News & Events

Executive Orders: Virtual Notary

Multiple bills attempting to codify EO-20-12 were filed during the Arkansas legislative session. The final result, however, was not an act that mirrored the order, but one that provided additional safeguards for the mortgage banking industry.

Journey to Law

Signed by Governor Asa Hutchinson on March 30, 2020, EO-20-12 suspended the requirement for in-person witness and notary actions of legal documents.  Early during the Arkansas 93rd General Assembly, bills were filed seeking to codify EO-20-12.  However, the journey was not without opposition.  Multiple bills were filed and competing interests emerged early on.  The final result was not an act that mirrored EO-20-12, but a bill that provided additional safeguards against the “willy-nilly” practice allowed during the pandemic.

The passage of remote notary legislation was a trend across the county.  According to the National Notary Association, Arkansas was the 35th state to authorize permanent remote online notarization following the pandemic.

Executive Order 20-12

According to EO-20-12, the requirement of in-person witnessing prevented the most vulnerable populations from receiving necessary legal services during the pandemic.  Therefore, the order allowed video conference or electronic signature technology to be utilized.  With improvements in technology, the order said, the risks of remote witnessing have diminished.

The order was not without qualification.  It required that those participating in the signing be physically located in the State of Arkansas at the time of signing and included limitations on notaries authorized under the order.  Authorized notaries included:

  • An attorney licensed by the State of Arkansas,
  • A title agent licensed by the State of Arkansas,
  • A person supervised by either an attorney or a title agent licensed by the State of Arkansas, and
  • A person employed by a financial institution registered with the Arkansas State Bank Department.

Multiple Bills Filed

During the 2021 regular session, at least four bills were filed in an attempt to codify, or address, the virtual notary allowed under EO-20-12.  Two died in committee, one died in the House, and one became law.


Filed on December 16, 2020 by Senator Dan Sullivan, SB14 did not make any headway.  The bill was referred to the Senate Committee on Public Health in January but was never presented.  Ultimately, Sen. Sullivan withdrew the bill on April 5.


Filed on February 1, 2021 by Rep. Penzo, HB1367 passed through the House Committee on State Agencies and Governmental Affairs but failed before the full House in mid-April by a vote of 18 Yeas and 50 Nays with 14 Non-Voting and 18 Present.


Filed on February 22, 2021 by Senator Bob Ballinger , SB340 was the only bill of the four to be signed into law.  Passing easily through the House and Senate, SB340 became Act 1047 and took effect on April 29, 2021.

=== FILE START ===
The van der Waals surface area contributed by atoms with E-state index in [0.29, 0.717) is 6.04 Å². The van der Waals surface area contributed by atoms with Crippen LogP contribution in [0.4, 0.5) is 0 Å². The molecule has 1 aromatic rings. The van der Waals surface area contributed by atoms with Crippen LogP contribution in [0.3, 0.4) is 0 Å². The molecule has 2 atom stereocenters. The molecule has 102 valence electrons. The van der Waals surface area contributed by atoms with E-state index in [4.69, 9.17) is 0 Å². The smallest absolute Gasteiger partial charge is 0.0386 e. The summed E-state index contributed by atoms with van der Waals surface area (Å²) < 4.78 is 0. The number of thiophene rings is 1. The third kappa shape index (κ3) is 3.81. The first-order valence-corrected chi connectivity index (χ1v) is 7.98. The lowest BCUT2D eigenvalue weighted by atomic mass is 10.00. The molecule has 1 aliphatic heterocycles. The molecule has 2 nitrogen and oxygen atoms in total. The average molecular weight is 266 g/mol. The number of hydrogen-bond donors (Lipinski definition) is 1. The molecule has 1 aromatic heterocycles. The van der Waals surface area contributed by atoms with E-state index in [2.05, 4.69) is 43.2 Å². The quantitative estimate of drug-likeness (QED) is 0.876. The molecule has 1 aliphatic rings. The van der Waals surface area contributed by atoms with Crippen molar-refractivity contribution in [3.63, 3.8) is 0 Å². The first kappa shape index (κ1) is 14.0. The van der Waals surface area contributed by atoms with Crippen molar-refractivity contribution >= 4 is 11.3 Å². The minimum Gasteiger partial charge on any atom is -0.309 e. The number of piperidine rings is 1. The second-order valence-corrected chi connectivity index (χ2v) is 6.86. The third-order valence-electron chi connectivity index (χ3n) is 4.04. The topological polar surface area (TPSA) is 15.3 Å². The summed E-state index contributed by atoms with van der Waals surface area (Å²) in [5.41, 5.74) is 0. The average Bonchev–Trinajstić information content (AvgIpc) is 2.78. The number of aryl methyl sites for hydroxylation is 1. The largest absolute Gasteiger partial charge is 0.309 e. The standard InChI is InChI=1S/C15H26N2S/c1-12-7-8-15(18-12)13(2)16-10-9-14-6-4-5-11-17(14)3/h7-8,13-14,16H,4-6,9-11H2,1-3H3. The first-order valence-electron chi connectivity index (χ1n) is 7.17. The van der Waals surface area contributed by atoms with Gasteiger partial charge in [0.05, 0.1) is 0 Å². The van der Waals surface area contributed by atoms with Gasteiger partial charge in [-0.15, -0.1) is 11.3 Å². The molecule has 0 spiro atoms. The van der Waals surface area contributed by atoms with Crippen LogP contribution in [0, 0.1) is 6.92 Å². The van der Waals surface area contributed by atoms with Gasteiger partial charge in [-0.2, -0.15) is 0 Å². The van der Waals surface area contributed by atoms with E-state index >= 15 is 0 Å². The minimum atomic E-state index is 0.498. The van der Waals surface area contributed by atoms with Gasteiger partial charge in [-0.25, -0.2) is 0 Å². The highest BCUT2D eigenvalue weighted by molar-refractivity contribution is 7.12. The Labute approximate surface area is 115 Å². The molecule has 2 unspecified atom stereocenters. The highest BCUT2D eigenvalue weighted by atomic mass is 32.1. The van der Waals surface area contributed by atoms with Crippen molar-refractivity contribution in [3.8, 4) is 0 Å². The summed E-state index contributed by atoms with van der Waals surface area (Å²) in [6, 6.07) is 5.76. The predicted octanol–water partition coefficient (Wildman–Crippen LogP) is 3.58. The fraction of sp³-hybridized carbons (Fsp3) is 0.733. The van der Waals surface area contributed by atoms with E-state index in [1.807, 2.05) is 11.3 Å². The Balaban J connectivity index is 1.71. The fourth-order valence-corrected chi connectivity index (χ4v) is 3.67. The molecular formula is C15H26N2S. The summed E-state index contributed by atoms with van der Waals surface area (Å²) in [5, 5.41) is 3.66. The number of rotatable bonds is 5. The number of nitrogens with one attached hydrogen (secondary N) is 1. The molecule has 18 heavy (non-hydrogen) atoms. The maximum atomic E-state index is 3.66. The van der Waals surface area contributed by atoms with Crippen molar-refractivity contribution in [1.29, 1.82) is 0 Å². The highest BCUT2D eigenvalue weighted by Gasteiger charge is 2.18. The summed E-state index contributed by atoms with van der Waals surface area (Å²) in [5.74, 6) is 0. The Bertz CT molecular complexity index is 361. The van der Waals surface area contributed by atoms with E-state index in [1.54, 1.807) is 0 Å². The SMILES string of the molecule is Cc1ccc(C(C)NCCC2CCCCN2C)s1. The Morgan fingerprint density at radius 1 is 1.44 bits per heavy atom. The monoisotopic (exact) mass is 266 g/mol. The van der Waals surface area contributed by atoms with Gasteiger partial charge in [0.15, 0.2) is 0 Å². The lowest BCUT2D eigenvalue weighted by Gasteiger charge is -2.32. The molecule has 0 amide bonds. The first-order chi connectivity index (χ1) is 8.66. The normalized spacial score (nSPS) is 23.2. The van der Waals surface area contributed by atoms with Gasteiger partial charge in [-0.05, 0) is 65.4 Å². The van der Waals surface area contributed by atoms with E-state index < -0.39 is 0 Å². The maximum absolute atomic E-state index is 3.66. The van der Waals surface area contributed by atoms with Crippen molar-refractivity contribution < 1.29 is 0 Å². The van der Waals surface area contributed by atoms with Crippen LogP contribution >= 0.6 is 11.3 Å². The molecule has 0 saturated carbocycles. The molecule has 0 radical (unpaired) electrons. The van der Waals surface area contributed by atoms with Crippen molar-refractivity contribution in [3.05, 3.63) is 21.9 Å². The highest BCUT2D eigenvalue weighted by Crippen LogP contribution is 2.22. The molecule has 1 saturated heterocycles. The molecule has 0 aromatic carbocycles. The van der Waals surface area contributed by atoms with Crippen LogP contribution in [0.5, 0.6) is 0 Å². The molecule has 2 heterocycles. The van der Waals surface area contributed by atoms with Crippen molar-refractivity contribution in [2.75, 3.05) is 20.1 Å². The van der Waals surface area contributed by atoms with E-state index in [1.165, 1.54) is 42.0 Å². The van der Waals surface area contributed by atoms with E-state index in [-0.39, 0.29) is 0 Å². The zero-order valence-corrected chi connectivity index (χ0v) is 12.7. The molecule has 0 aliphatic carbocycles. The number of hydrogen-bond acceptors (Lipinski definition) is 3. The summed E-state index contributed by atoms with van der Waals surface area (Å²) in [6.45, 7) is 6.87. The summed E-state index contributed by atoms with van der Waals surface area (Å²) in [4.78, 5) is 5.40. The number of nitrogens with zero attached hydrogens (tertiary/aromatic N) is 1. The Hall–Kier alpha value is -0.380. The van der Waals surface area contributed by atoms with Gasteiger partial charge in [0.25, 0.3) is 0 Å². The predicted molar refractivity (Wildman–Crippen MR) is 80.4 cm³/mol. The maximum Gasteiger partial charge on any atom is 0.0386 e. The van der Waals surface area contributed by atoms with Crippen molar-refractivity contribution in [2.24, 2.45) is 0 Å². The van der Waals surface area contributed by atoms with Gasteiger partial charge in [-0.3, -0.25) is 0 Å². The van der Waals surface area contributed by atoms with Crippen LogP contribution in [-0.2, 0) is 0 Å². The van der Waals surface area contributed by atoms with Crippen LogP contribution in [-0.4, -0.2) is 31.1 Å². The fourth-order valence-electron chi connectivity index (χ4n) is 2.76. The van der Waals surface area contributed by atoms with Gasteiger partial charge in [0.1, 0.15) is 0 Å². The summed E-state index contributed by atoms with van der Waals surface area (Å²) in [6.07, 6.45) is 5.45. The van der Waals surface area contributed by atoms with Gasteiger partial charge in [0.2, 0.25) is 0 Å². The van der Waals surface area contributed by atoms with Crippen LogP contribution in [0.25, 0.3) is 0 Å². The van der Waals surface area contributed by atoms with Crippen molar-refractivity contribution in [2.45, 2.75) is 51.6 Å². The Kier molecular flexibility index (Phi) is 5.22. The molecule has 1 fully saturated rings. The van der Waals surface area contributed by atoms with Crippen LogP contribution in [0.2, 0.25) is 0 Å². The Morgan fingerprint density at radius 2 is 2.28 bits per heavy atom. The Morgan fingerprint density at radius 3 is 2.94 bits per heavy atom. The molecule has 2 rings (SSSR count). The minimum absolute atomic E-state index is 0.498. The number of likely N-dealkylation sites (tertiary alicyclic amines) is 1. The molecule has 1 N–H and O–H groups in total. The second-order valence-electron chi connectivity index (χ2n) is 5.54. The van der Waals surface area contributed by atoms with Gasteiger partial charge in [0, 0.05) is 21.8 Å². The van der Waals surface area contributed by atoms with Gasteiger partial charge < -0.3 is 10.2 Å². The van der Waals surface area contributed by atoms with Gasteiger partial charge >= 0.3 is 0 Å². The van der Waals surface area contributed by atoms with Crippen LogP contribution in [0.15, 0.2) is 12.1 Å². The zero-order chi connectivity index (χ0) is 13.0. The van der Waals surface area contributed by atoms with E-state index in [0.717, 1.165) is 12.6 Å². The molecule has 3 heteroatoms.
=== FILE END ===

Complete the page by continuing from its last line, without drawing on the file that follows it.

Filed near the end of session on April 20, 2021 by Representative Clint Penzo, HB1952 was never presented and died in the House Committee on State Agencies and Governmental Affairs.

The Penzo Method vs. The Ballinger Method

Rep. Penzo filed two bills to address the in-person witness requirement during the 2021 session. Rep. Penzo presented HB1367 to the House Committee on State Agencies and Governmental Affairs on the morning of April 14, 2021.  Rep. Penzo began his presentation by recounting the reasoning behind the Governor’s Executive Order.  Rep. Penzo then turned the mic over to Sen. Ballinger, the bill’s co-sponsor, to discuss the bill.  Sen. Ballinger carried the remainder of the presentation and answered questions related to the bill as his bill, SB340, was a focus of conversation throughout.

According to Sen. Ballinger, two different types of people were pushing for the codification of the order:  those who wanted a simple process for virtual notary, such as a small business lawyer, and those who needed a more complex and secure process, such as mortgage brokers.  HB1367 addressed the former, codifying EO-20-12, and SB340 was designed to address the latter and expand safeguards.  Sen. Ballinger explained that the complex process required under SB340 may not be worthwhile for certain businesses, and HB1367 would allow those businesses to continue under the same processes allowed under the executive order.

After this mixed presentation, there were a number of questions from the committee, particularly with how these bills would work together.   Representative David Whitaker, coining these two bills the “Ballinger method” (SB340) and “Penzo method” (HB1367) of remote notarization, expressed concern voiced by mortgage bankers.  Sen. Ballinger explained that those concerned with the “Penzo method” could simply put requirements in the closing documents to ensure compliance.  This, according to Sen. Ballinger, would allow mortgage bankers adequate protection while still allowing trust attorneys to use the “Penzo method” that works best for their business.